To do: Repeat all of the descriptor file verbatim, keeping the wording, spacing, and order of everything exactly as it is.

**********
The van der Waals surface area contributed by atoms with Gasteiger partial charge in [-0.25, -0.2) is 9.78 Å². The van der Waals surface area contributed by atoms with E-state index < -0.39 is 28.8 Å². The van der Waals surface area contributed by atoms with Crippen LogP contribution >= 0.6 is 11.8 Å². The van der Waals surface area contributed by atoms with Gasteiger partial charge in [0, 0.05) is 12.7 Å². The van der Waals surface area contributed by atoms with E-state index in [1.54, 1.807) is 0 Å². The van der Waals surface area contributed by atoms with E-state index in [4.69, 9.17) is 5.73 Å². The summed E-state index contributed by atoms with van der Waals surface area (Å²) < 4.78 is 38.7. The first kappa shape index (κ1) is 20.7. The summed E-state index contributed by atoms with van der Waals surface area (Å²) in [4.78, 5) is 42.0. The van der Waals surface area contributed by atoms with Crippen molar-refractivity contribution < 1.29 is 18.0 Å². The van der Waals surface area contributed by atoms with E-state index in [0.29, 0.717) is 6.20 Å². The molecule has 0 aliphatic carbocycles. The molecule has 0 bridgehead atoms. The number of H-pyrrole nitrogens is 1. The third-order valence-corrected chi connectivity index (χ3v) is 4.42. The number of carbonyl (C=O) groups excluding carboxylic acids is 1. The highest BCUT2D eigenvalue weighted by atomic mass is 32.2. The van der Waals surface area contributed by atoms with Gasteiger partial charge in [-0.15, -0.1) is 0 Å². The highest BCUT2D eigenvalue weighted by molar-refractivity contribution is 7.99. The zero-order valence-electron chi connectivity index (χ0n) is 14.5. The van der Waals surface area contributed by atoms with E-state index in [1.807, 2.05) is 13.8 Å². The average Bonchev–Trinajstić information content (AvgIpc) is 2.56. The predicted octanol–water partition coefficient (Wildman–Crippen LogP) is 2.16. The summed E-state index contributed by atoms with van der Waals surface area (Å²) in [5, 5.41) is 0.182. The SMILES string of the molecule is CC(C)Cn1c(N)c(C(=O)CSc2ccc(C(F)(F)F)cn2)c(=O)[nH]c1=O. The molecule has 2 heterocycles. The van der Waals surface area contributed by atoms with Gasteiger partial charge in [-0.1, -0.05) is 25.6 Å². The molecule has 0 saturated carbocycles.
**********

The van der Waals surface area contributed by atoms with Gasteiger partial charge in [-0.25, -0.2) is 9.78 Å². The van der Waals surface area contributed by atoms with E-state index < -0.39 is 28.8 Å². The van der Waals surface area contributed by atoms with Crippen LogP contribution >= 0.6 is 11.8 Å². The van der Waals surface area contributed by atoms with Gasteiger partial charge in [0, 0.05) is 12.7 Å². The van der Waals surface area contributed by atoms with E-state index in [1.54, 1.807) is 0 Å². The van der Waals surface area contributed by atoms with E-state index in [4.69, 9.17) is 5.73 Å². The summed E-state index contributed by atoms with van der Waals surface area (Å²) < 4.78 is 38.7. The first kappa shape index (κ1) is 20.7. The summed E-state index contributed by atoms with van der Waals surface area (Å²) in [4.78, 5) is 42.0. The van der Waals surface area contributed by atoms with Crippen molar-refractivity contribution < 1.29 is 18.0 Å². The van der Waals surface area contributed by atoms with E-state index in [0.29, 0.717) is 6.20 Å². The molecule has 0 aliphatic carbocycles. The molecule has 0 bridgehead atoms. The number of H-pyrrole nitrogens is 1. The third-order valence-corrected chi connectivity index (χ3v) is 4.42. The number of carbonyl (C=O) groups excluding carboxylic acids is 1. The highest BCUT2D eigenvalue weighted by atomic mass is 32.2. The van der Waals surface area contributed by atoms with Gasteiger partial charge in [-0.15, -0.1) is 0 Å². The highest BCUT2D eigenvalue weighted by molar-refractivity contribution is 7.99. The zero-order valence-electron chi connectivity index (χ0n) is 14.5. The van der Waals surface area contributed by atoms with E-state index in [1.807, 2.05) is 13.8 Å². The average Bonchev–Trinajstić information content (AvgIpc) is 2.56. The predicted octanol–water partition coefficient (Wildman–Crippen LogP) is 2.16. The summed E-state index contributed by atoms with van der Waals surface area (Å²) in [5, 5.41) is 0.182. The SMILES string of the molecule is CC(C)Cn1c(N)c(C(=O)CSc2ccc(C(F)(F)F)cn2)c(=O)[nH]c1=O. The molecule has 2 heterocycles. The van der Waals surface area contributed by atoms with Gasteiger partial charge in [-0.1, -0.05) is 25.6 Å². The molecule has 0 saturated carbocycles.